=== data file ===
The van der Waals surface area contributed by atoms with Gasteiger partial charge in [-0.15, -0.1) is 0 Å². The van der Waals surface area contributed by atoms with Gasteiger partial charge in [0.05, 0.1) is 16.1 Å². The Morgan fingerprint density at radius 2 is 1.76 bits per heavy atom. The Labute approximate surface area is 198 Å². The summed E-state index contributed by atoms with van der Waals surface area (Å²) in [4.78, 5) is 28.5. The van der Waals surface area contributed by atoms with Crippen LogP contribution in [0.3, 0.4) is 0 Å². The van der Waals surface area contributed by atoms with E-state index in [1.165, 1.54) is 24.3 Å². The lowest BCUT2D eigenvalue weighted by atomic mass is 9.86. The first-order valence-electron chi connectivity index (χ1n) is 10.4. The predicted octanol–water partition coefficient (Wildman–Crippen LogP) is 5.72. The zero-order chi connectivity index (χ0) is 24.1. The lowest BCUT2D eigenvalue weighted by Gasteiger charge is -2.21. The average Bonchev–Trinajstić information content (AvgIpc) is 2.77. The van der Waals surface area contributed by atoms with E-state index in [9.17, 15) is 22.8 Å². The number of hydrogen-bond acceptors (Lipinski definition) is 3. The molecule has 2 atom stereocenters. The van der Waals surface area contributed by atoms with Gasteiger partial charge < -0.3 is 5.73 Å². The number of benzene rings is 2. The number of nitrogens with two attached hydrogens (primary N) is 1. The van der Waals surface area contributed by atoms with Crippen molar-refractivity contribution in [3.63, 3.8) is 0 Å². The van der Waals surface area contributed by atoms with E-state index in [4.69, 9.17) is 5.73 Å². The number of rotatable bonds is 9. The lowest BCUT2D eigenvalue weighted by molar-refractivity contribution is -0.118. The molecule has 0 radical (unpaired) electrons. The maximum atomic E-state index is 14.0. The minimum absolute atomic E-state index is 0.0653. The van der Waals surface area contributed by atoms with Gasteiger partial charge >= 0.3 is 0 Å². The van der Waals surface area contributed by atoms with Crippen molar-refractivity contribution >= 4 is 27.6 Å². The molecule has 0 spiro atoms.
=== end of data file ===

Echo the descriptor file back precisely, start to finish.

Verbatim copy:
The van der Waals surface area contributed by atoms with Gasteiger partial charge in [-0.15, -0.1) is 0 Å². The van der Waals surface area contributed by atoms with Gasteiger partial charge in [0.05, 0.1) is 16.1 Å². The Morgan fingerprint density at radius 2 is 1.76 bits per heavy atom. The Labute approximate surface area is 198 Å². The summed E-state index contributed by atoms with van der Waals surface area (Å²) in [4.78, 5) is 28.5. The van der Waals surface area contributed by atoms with Crippen LogP contribution in [0.3, 0.4) is 0 Å². The van der Waals surface area contributed by atoms with E-state index in [1.165, 1.54) is 24.3 Å². The lowest BCUT2D eigenvalue weighted by atomic mass is 9.86. The first-order valence-electron chi connectivity index (χ1n) is 10.4. The predicted octanol–water partition coefficient (Wildman–Crippen LogP) is 5.72. The zero-order chi connectivity index (χ0) is 24.1. The lowest BCUT2D eigenvalue weighted by Gasteiger charge is -2.21. The average Bonchev–Trinajstić information content (AvgIpc) is 2.77. The van der Waals surface area contributed by atoms with E-state index in [9.17, 15) is 22.8 Å². The number of hydrogen-bond acceptors (Lipinski definition) is 3. The molecule has 2 atom stereocenters. The van der Waals surface area contributed by atoms with Gasteiger partial charge < -0.3 is 5.73 Å². The number of benzene rings is 2. The number of nitrogens with two attached hydrogens (primary N) is 1. The van der Waals surface area contributed by atoms with Crippen molar-refractivity contribution in [3.63, 3.8) is 0 Å². The van der Waals surface area contributed by atoms with E-state index in [4.69, 9.17) is 5.73 Å². The number of rotatable bonds is 9. The lowest BCUT2D eigenvalue weighted by molar-refractivity contribution is -0.118. The molecule has 0 radical (unpaired) electrons. The maximum atomic E-state index is 14.0. The minimum absolute atomic E-state index is 0.0653. The van der Waals surface area contributed by atoms with Gasteiger partial charge >= 0.3 is 0 Å². The van der Waals surface area contributed by atoms with Crippen molar-refractivity contribution >= 4 is 27.6 Å². The molecule has 0 spiro atoms.